The U.S. armed forces are now preparing for an age of great-power competition and rightly so. The 2018 National Defense Strategy shows the Defense Department is focused on the threats posed by Russia and especially China to U.S. interests, allies, and established partners such as Taiwan. For now, U.S. forces appear poorly postured to meet these challenges.
It will take time to assess the extent to which Russia has “won“ in Syria. Absent a peaceful end to the conflict and an infusion of large-scale Western aid, downside risks for Russia could take some of the bloom off of its rose in Syria.
Moscow's form of information warfare targeting the West has attracted significant international attention since 2014, especially through its reinvigorated military intelligence branch. Nonetheless, little research has focused on these campaigns' apparent shortcomings. Most notable among operational errors are the confusing translation mistakes that undermine attempts at covert influence efforts.
In March 2019, RAND brought together a group of security experts to discuss Russia's strategy in the Black Sea region, and what Western countries can do to protect common interests and counter Moscow's malign influence there.
The West has only modest capacity to influence circumstances in most post-Soviet countries. In Ukraine, Georgia, Armenia and Moldova, however, the West has the potential to make a real difference by supporting civil society and improved governance.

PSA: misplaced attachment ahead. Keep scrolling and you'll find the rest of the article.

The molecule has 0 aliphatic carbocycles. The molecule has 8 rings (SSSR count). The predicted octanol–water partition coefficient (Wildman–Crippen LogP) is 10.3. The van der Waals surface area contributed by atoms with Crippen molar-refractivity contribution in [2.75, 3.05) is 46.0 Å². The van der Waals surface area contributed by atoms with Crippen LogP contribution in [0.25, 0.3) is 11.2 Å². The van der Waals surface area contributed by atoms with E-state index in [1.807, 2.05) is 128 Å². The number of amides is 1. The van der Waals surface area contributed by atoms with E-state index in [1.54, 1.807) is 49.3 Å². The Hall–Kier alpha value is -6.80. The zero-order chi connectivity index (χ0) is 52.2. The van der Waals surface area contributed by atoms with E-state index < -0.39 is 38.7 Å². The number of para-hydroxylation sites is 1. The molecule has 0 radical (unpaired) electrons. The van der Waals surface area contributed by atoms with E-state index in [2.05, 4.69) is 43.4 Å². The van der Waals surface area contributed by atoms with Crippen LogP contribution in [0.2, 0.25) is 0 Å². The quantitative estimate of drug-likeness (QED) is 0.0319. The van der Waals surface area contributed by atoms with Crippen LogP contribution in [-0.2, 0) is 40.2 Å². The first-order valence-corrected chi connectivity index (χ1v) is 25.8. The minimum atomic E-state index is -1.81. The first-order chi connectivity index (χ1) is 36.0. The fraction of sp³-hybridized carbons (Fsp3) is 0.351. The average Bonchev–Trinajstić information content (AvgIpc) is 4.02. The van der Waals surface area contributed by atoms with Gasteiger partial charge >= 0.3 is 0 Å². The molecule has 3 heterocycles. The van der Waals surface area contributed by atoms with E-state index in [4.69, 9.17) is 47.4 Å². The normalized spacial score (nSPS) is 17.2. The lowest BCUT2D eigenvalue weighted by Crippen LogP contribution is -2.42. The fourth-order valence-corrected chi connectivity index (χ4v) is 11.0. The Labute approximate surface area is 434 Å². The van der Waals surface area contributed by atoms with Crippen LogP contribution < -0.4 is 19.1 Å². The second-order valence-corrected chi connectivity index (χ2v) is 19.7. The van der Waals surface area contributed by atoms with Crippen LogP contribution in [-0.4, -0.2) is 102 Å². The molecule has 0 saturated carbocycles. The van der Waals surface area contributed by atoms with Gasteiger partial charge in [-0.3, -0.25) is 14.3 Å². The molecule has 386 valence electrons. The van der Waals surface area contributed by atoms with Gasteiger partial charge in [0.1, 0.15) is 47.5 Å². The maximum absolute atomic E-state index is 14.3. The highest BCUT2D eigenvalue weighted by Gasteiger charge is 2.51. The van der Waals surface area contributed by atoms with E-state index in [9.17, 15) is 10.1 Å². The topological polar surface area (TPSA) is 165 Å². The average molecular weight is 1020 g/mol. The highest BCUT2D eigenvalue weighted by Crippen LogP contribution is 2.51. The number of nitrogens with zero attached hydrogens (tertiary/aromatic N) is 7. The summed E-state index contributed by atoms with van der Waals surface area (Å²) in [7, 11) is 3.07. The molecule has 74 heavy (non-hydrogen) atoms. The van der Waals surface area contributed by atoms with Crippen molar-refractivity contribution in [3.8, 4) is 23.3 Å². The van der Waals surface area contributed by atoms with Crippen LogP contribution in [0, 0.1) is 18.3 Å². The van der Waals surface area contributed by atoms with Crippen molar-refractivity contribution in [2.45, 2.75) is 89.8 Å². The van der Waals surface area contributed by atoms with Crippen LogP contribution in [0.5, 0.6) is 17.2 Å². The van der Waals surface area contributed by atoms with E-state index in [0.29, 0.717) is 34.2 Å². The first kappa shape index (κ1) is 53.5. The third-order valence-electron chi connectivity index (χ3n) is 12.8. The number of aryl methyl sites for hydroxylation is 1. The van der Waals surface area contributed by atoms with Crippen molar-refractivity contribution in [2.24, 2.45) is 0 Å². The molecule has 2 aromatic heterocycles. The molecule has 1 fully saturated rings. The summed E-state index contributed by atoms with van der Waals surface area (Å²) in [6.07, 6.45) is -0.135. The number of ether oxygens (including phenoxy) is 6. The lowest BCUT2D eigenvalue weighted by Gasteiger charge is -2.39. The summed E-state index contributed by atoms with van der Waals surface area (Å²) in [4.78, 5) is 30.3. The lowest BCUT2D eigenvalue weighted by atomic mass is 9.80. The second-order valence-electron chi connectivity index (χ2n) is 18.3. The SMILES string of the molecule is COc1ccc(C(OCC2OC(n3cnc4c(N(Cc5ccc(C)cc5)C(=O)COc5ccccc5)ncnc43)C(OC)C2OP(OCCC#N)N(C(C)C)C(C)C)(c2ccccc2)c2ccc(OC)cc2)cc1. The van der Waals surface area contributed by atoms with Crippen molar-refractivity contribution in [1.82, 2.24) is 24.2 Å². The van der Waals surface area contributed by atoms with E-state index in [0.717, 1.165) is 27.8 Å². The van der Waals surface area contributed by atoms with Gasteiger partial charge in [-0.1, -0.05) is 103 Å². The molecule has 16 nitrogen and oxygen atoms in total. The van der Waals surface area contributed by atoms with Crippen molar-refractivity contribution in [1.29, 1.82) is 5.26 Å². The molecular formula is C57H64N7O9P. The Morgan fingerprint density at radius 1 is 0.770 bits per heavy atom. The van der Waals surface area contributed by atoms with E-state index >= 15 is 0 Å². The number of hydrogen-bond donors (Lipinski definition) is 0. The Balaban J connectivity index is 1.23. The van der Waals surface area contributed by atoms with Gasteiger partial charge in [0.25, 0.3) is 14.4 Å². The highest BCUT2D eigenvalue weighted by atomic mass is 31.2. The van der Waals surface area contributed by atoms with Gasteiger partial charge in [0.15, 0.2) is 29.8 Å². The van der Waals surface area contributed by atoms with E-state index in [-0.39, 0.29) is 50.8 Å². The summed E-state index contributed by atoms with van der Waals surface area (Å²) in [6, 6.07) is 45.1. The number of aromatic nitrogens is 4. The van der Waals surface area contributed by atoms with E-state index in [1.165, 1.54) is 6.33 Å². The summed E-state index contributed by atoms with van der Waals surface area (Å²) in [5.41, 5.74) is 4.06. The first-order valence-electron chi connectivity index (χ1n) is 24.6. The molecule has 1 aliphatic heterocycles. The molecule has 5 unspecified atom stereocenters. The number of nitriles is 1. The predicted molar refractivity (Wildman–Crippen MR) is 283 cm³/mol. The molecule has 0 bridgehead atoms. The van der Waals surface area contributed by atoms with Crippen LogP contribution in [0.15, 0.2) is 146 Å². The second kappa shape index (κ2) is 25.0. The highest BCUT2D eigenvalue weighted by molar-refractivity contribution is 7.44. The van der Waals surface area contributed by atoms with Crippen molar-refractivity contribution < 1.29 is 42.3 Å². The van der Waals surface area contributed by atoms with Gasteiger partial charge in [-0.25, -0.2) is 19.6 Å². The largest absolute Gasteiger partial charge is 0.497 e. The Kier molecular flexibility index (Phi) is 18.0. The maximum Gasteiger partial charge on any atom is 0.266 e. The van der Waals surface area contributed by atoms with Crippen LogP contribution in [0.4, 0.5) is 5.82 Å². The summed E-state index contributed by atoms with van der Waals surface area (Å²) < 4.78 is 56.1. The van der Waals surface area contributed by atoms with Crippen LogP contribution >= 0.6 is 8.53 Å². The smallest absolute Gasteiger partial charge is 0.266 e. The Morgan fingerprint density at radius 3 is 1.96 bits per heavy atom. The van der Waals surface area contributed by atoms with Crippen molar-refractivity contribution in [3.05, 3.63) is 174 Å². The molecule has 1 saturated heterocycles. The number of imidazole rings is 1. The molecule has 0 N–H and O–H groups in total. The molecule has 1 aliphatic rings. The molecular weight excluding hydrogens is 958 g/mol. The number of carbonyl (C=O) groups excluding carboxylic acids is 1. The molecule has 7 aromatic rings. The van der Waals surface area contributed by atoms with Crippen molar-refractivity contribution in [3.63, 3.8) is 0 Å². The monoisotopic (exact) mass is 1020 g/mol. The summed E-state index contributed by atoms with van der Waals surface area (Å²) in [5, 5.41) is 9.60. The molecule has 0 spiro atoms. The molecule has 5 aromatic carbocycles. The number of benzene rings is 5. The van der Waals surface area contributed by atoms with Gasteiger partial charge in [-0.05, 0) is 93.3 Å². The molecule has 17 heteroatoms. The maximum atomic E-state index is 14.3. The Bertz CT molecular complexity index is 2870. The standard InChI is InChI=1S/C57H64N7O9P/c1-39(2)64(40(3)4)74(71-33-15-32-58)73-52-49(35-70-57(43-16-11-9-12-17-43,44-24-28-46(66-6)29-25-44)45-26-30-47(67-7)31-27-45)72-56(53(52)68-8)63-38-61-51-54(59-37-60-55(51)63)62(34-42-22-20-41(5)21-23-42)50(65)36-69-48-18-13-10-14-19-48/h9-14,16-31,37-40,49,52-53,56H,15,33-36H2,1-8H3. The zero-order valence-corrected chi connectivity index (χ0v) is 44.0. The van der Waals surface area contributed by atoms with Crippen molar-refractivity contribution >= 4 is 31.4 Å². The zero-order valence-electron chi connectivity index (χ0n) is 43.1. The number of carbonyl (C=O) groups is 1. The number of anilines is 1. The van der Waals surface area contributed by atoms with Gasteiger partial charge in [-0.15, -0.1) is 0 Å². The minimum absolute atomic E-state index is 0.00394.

Israel has a right to defend itself from Iranian threats to its country. American leaders should consider balancing support for Israel's efforts to counter Iran with firm redlines about activities negatively impacting American interests.
The United States and its allies should anticipate the possibility of an updated Russian military doctrine as early as 2020. Evaluating this document closely is important for understanding Russian threat perceptions and the leadership's methods to address those threats.
Rising public protests in Russia may be putting the Kremlin on the defensive at home. But Moscow is playing offense abroad, challenging the West more than at any time since Ronald Reagan's presidency. Reagan's strategy to counter the Kremlin back then offers insights that could help guide U.S. policy today.
For busy staff, August's respite from back-to-back meetings, hearing preparation, and late votes is hard-earned. The summer recess also provides an opportunity to get ahead of issues that will resurface in the fall. To that end, we have compiled recent RAND research on topics likely to top the congressional agenda come September.
For years, Russia and the United States have been targeting each other's infrastructure through cyberattacks. But the aggression and scope of these operations now seem unprecedented. What are the best options for U.S. policymakers?